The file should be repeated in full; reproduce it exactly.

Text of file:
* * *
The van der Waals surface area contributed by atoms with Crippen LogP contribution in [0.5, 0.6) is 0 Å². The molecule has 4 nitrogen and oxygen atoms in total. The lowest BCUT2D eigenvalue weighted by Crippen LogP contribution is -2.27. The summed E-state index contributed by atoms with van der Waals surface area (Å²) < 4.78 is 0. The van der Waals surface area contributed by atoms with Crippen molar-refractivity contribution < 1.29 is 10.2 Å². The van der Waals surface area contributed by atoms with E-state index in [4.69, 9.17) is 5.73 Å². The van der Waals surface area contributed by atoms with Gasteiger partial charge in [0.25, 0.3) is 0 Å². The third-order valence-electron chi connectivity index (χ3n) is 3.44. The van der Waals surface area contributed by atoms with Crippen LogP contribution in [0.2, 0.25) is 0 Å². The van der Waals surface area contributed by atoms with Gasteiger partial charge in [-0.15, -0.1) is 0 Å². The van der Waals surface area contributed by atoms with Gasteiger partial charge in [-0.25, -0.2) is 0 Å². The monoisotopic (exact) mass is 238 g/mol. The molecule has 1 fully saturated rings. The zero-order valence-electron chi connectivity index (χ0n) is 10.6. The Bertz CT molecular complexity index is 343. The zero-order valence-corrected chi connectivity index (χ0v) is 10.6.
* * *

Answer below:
The van der Waals surface area contributed by atoms with Crippen LogP contribution in [0.5, 0.6) is 0 Å². The molecule has 4 nitrogen and oxygen atoms in total. The lowest BCUT2D eigenvalue weighted by Crippen LogP contribution is -2.27. The summed E-state index contributed by atoms with van der Waals surface area (Å²) < 4.78 is 0. The van der Waals surface area contributed by atoms with Crippen molar-refractivity contribution < 1.29 is 10.2 Å². The van der Waals surface area contributed by atoms with E-state index in [4.69, 9.17) is 5.73 Å². The van der Waals surface area contributed by atoms with Gasteiger partial charge in [0.25, 0.3) is 0 Å². The third-order valence-electron chi connectivity index (χ3n) is 3.44. The van der Waals surface area contributed by atoms with Crippen LogP contribution in [0.2, 0.25) is 0 Å². The van der Waals surface area contributed by atoms with Gasteiger partial charge in [-0.15, -0.1) is 0 Å². The van der Waals surface area contributed by atoms with Gasteiger partial charge in [-0.25, -0.2) is 0 Å². The monoisotopic (exact) mass is 238 g/mol. The molecule has 1 fully saturated rings. The zero-order valence-electron chi connectivity index (χ0n) is 10.6. The Bertz CT molecular complexity index is 343. The zero-order valence-corrected chi connectivity index (χ0v) is 10.6.